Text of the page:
Glycoform ratios of resistant form of prion protein (PrP-res) from fourth-passage mice. Immunoblots were made with 1 mg of brain tissue per lane obtained from 20% brain homogenates digested with proteinase K as described [13]. Mouse PrP-res was detected by immunoblot in samples negative for hamster PrP-res by using a rabbit anti-PrP peptide serum (R30) [10]. Glycoform ratios were determined by plotting the percent of total PrP-res found in the diglycosylated PrP-res band vs. that found in the nonglycosylated PrP-res band. Data are from fourth-passage mice from the following donors: 574/2, third-passage mouse 1 and 2 (×); 782/1, third-passage mouse 1 and 2 (•); 693/1, third-passage mouse 1 and 2 (○)

Figure 1

Glycoform ratios of resistant form of prion protein (PrP-res) from fourth-passage mice. Immunoblots were made with 1 mg of brain tissue per lane obtained from 20% brain homogenates digested with proteinase K as described [13]. Mouse PrP-res was detected by immunoblot in samples negative for hamster PrP-res by using a rabbit anti-PrP peptide serum (R30) [10]. Glycoform ratios were determined by plotting the percent of total PrP-res found in the diglycosylated PrP-res band vs. that found in the nonglycosylated PrP-res band. Data are from fourth-passage mice from the following donors: 574/2, third-passage mouse 1 and 2 (×); 782/1, third-passage mouse 1 and 2 (•); 693/1, third-passage mouse 1 and 2 (○)

For 3 third-passage hamster donors (574/1, 574/2, and 782/1), the incubation period in the fourth passage in hamsters was 80–85 days, suggesting similarity to the original 263K scrapie strain. In both third- and fourth-passage hamsters, the PrP-res banding pattern by Western blotting was indistinguishable from strain 263K (figure 2), further supporting the close relationship to the 263K strain. Nevertheless, mice inoculated with these same hamster brain homogenates developed clinical scrapie at 227–578 days (table 4), indicating that this infectivity was not identical to the 263K hamster scrapie strain or that it might be a mixture of strains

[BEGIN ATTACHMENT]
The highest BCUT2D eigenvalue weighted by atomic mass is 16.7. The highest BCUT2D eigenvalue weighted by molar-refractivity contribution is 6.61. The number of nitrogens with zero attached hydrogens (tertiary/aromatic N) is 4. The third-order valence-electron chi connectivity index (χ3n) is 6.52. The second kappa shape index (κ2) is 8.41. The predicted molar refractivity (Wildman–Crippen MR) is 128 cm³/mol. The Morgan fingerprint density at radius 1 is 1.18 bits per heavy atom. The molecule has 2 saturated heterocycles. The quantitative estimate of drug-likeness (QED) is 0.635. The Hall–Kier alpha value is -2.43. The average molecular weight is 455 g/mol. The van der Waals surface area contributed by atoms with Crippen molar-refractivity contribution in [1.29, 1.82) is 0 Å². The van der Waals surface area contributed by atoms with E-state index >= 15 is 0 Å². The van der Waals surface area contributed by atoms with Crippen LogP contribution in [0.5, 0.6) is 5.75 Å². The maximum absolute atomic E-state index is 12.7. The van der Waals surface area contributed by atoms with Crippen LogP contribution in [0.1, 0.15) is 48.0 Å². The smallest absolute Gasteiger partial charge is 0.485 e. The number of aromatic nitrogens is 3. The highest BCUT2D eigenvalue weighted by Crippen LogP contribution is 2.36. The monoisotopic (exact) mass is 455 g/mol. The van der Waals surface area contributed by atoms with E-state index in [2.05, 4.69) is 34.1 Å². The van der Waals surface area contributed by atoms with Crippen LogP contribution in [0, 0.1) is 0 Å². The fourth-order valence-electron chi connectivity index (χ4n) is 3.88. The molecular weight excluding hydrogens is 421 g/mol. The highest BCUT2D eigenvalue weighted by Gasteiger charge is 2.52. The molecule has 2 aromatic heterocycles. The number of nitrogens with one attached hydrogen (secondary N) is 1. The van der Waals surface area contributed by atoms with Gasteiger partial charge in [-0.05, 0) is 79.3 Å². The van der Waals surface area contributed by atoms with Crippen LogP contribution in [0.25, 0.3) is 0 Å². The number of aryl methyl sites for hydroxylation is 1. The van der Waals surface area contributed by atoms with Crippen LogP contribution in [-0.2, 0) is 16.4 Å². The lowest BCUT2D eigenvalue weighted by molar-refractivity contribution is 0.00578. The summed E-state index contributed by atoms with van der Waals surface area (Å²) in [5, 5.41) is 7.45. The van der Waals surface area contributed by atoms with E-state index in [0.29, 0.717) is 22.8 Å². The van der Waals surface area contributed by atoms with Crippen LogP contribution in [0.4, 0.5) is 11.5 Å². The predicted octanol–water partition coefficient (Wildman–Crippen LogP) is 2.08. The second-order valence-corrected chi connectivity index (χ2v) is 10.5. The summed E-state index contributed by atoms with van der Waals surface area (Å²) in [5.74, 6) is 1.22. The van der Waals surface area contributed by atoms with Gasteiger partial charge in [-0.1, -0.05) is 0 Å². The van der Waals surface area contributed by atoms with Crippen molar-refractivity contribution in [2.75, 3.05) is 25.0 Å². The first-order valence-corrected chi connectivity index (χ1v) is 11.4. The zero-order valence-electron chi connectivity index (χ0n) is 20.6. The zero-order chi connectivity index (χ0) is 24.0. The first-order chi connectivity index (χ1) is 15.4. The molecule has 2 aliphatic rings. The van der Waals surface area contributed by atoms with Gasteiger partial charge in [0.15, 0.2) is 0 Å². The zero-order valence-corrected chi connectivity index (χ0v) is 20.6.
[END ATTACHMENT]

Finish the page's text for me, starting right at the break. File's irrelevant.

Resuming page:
Figure 2

Western blot analysis of protease-resistant prion protein (PrP-res) in brain tissue of third- (P3) and fourth-passage (P4) hamsters. Left Positive brains from 2 hamsters infected with strain 263K are shown for comparison. Immunoblots were done as described in figure 1 except that hamster PrP-res was detected by using a hamster PrP-reactive monoclonal antibody (3F4) [11] that does not react with mouse PrP

Figure 2

Western blot analysis of protease-resistant prion protein (PrP-res) in brain tissue of third- (P3) and fourth-passage (P4) hamsters. Left Positive brains from 2 hamsters infected with strain 263K are shown for comparison. Immunoblots were done as described in figure 1 except that hamster PrP-res was detected by using a hamster PrP-reactive monoclonal antibody (3F4) [11] that does not react with mouse PrP

Discussion

In the experiments described, hamster-derived scrapie infectivity replicated in mice for 3 serial passages over nearly 4 years. These results contrast with those of Kimberlin et al. [7], who concluded that 263K hamster scrapie could not replicate in mice and that only the original inoculum could persist. Differences between study results may relate to the fact that in earlier studies mouse passages were done at days 319, 158, and 152, but in our studies infectivity for second-passage mice was not detected until after day 463 (table 2)

In our analysis there was no evidence of replication of hamster scrapie agent during the first year after inoculation. The original inoculum was detectable several hours after infection and steadily decreased over the following months. Only after day 463 was there evidence of an increase in infectivity compared with preceding study days (table 2) and at this point there was still no detectable PrP-res. Later there was evidence of further increases in infectivity as well as gradual adaptation toward increasing virulence for mice. Thus, in these experiments, we identified two distinct phases in asymptomatic PrP-res–negative mice, a persistent phase followed by a replicative phase. PrP-res was not a reliable marker for either phase